A slightly different use of the term was found in an 1816 magazine, which stated, The Thalweg of the Rhine shall toe the line of separation between France and the German States; ....The meaning in this context was marked the line of separation.
An earlier 1813 publication had used the term toe the mark which had the same meaning as toe the line's modern usage, where the author wrote He began to think it was high time to toe the mark.An 1828 publication also used toe the plank with a similar meaning.
Over the years the term has been attributed to sports, including toeing the starting line in track events and toeing a center line in boxing, where boxers were instructed to line up on either side of to start a match. However, the earlier boxing term was toeing the scratch, referring to a scratch mark on the floor. One of the earliest references related to an English prize fight in 1840.
Byam Shaw's painting Toeing the Line, depicting a scene at Ascot, alludes to it being a term used in horse racing.
"Toe the line" is often misspelled "tow the line", substituting a familiar verb "tow" for the unfamiliar verbal use of "toe." "Tow" does not accord with any of the proposed etymologies, so "tow the line" is a linguistic eggcorn.
Its modern-day use includes the context of partisan or factional politics, as in "He's toeing the party line", the context of athletics where it describes runners poised at the starting line, and in the context of behavior where the miscreant is expected to "toe the line". The first published use in a political context was in March 1826, where Willie Mangum of the United States House of Representatives proposed that "every member might 'toe the mark'."The behavioral use also stems from around that time.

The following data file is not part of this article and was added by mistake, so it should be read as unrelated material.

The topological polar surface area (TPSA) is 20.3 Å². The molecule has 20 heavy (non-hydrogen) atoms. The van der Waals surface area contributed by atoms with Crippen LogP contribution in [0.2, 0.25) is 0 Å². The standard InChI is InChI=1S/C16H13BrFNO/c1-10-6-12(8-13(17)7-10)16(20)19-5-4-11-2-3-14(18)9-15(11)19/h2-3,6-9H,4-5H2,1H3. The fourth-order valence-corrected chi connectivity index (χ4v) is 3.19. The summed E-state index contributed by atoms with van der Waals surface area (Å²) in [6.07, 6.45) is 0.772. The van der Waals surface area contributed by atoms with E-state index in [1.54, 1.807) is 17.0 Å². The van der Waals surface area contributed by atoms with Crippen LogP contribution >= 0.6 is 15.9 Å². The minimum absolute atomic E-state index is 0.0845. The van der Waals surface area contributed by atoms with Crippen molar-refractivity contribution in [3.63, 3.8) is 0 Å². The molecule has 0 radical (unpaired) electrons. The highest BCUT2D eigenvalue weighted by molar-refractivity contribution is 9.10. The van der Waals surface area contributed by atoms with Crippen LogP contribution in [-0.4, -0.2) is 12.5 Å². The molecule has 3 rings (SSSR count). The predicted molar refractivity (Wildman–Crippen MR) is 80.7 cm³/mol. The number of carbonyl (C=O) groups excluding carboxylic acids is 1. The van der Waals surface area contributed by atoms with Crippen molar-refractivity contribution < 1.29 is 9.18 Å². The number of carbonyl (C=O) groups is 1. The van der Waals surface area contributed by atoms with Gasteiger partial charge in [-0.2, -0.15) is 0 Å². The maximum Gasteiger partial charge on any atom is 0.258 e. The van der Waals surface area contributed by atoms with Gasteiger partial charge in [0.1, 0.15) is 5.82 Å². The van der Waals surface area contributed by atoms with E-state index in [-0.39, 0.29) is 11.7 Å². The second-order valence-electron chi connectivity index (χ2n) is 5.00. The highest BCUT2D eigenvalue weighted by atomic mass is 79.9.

The term continues to be used in the context of cross-country and track and field running, although sometimes also symbolically in bicycle races to be at one's mark along the starting line before a race.
Besides its literal use in middle and long-distance running, the term is still in literal use in the military, particularly the US Army. Some barracks have two solid lines, each approximately three inches wide and placed five feet apart, either taped or painted, running down the center of the entire length of their floor. The soldiers are ordered to "toe the line". At this command they cease their activities and line up with their toes on the line.
In the game of darts, many places where it is played have a line marked on the floor that shows the closest point that the player may stand when launching darts at the dartboard.
In 1946 the writer George Orwell explicitly disparaged the idiomatic use of the phrase as an example of "worn-out metaphors which have lost all evocative power and are merely used because they save people the trouble of inventing phrases for themselves."
The expression is used in a Beatles song—"Trying just to make you toe the line" in 1965's "Run for Your Life"—and is the basis for Rocky Burnette's 1980 hit song, "Tired of Toein' the Line". It is also mentioned in the song "Walk A Thin Line" by Lindsey Buckingham on the 1979 album "Tusk" by Fleetwood Mac.[ citation needed ]